Summer may officially be over, but mosquito season is showing no signs of subsiding. If you curse the influx of winged naggers, you’re saving some vitriol for climate change, which definitely played a role in exacerbating mosquito ddon this year.
It was an unusually warm summer – the hottest summer ever for the adjacent United States – and that helped the mosquitoes thrive. However, experts say the main reasons for the mosquito population explosion this year are the season’s record storms and above-average rainfall in many states.
Parts of the northeast saw half a meter of rain in just three weeks in July due to a series of consecutive thunderstorms and the remnants of Hurricane Elsa. In August, Tropical Storm Fred and his remains flooded the east coast from Florida to Massachusetts, and Tropical Storm Henri hit New England head-on. Less than two weeks later, Ida soaked the Gulf Coast as Category 4 and blasted the northeast with record-breaking rainfall as a disorganized storm system. In the southwest, a “super” monsoon season has eased drought conditions in parts of Arizona, making July the wettest month on record in Tuscon.
Climate change plays a role in exacerbating these storms. The air becomes 4 percent saturated with water for every 1 degree Fahrenheit the planet warms up. According to the latest National Climate Assessment, the torrential rains in the northeast now trigger 55 percent more rain compared to the 1950s and could increase by a further 40 percent by the end of the century.
Unfortunately for humans, the amount of mosquitoes varies massively with rainfall. The more rain there is, the more pools of water there are in the landscape in which the insects can lay their eggs. This summer’s rains basically made half of the United States the perfect breeding ground for mosquito larvae.
“The mosquito is the state bird of New Jersey,” Andrew Dobson, professor of ecology and evolutionary biology at Princeton University, told Grist. “But this year seems a lot worse than normal.”
It’s too early to say how exactly this year compares to previous years in terms of mosquito populations. But the mosquito surge has so far been measured by experts and officials in several states.
“This is actually one of the worst mosquito seasons in recent history with a record number of insects plaguing communities across New York,” said Senator Chuck Schumer, a Democrat from New York, at a news conference over the weekend. He called on federal authorities to provide New York with funds to fend off the invasion. In Lucerne County, Pennsylvania, officials told a local news channel that more mosquitoes brought to their county in 2021 than they have seen in the past decade. In New Orleans, city officials reported more mosquitoes than usual, and the nearby St. Tammany community reported a 300 percent increase in two types of mosquitoes. Steven Oscherwitz, an infectious disease specialist in Arizona, told Grist that he had seen an increase in mosquitoes in the southwest due to the extremely heavy monsoon season. Even southern California sees more mosquitoes than usual, not because of rain, but because of heat and humidity.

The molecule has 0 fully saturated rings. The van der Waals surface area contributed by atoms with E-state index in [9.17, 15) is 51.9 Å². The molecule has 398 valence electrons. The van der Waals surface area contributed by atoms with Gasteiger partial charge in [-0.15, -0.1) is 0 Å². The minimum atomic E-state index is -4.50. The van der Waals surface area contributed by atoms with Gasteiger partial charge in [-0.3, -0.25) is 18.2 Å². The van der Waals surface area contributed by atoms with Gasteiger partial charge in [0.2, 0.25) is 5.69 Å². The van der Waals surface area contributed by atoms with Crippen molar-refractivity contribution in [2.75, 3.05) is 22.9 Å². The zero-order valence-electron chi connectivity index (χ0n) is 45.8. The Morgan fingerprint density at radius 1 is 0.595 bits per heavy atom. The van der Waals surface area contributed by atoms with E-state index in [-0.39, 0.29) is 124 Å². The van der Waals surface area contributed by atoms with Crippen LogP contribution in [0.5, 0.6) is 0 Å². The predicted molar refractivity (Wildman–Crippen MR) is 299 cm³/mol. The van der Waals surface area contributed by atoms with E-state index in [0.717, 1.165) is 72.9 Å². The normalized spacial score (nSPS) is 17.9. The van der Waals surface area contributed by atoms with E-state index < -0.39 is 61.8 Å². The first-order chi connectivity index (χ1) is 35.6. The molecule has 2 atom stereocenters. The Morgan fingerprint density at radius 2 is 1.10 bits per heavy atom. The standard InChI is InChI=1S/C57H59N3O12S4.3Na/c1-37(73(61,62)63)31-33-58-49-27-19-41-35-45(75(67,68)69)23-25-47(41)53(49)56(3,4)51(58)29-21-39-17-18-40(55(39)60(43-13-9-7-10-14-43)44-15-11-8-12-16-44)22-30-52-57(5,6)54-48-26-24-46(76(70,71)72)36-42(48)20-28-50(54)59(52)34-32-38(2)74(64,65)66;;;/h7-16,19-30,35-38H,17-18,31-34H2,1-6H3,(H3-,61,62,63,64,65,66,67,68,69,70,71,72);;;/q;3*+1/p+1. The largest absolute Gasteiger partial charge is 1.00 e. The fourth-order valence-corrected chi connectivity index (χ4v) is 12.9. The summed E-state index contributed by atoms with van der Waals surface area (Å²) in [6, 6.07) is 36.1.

Some of these mosquitoes are more than just a nuisance. The mosquito genus Culex carries West Nile virus, a disease in the yellow fever family that causes no symptoms in most people but causes serious illness – including high fever, headache, tremors, paralysis, and even death – in the elderly and immunocompromised. Several state health officials have warned of the West Nile virus in the past few weeks. Arizona, Arkansas, California, Idaho, New Jersey, and Texas have each reported one or two deaths related to the disease to date, and many more states have recorded human cases from the West Nile.
The West Nile virus is relatively new in the United States as far as vector-borne diseases are concerned. The first cases were reported about 20 years ago. The disease has no cure and there is no vaccine to prevent infection. But Princeton-based Dobson said that many Americans are unknowingly immune to the West Nile from exposure to bites from mosquitoes that carried the virus for several summers in a row. However, the COVID-19 pandemic may have contributed to decreased immunity this year, Dobson suggested, as people were stuck indoors last summer and weren’t bitten as often, leading to a decrease in the number of people fighting the virus got immune last year. “You could expect more West Nile cases to occur because people have isolated themselves because of COVID,” Dobson said.
Climate change has helped mosquitoes, which carry West Nile and other diseases such as malaria and dengue, penetrate new and higher areas, where warmer temperatures help insects survive and bite people. And higher temperatures can also affect the amount of virus the mosquitoes carry, Oscherwitz said. “When it’s really hot, the West Nile virus can multiply more in them, so they each carry a higher load of this virus than if we had cooler weather,” he said.
Experts in general are concerned about the effects of climate change on vector-borne diseases. “We need to think a lot more about planet change and what we’re going to do to stop it,” said Dobson. “Otherwise we will have more floods, more diseases.”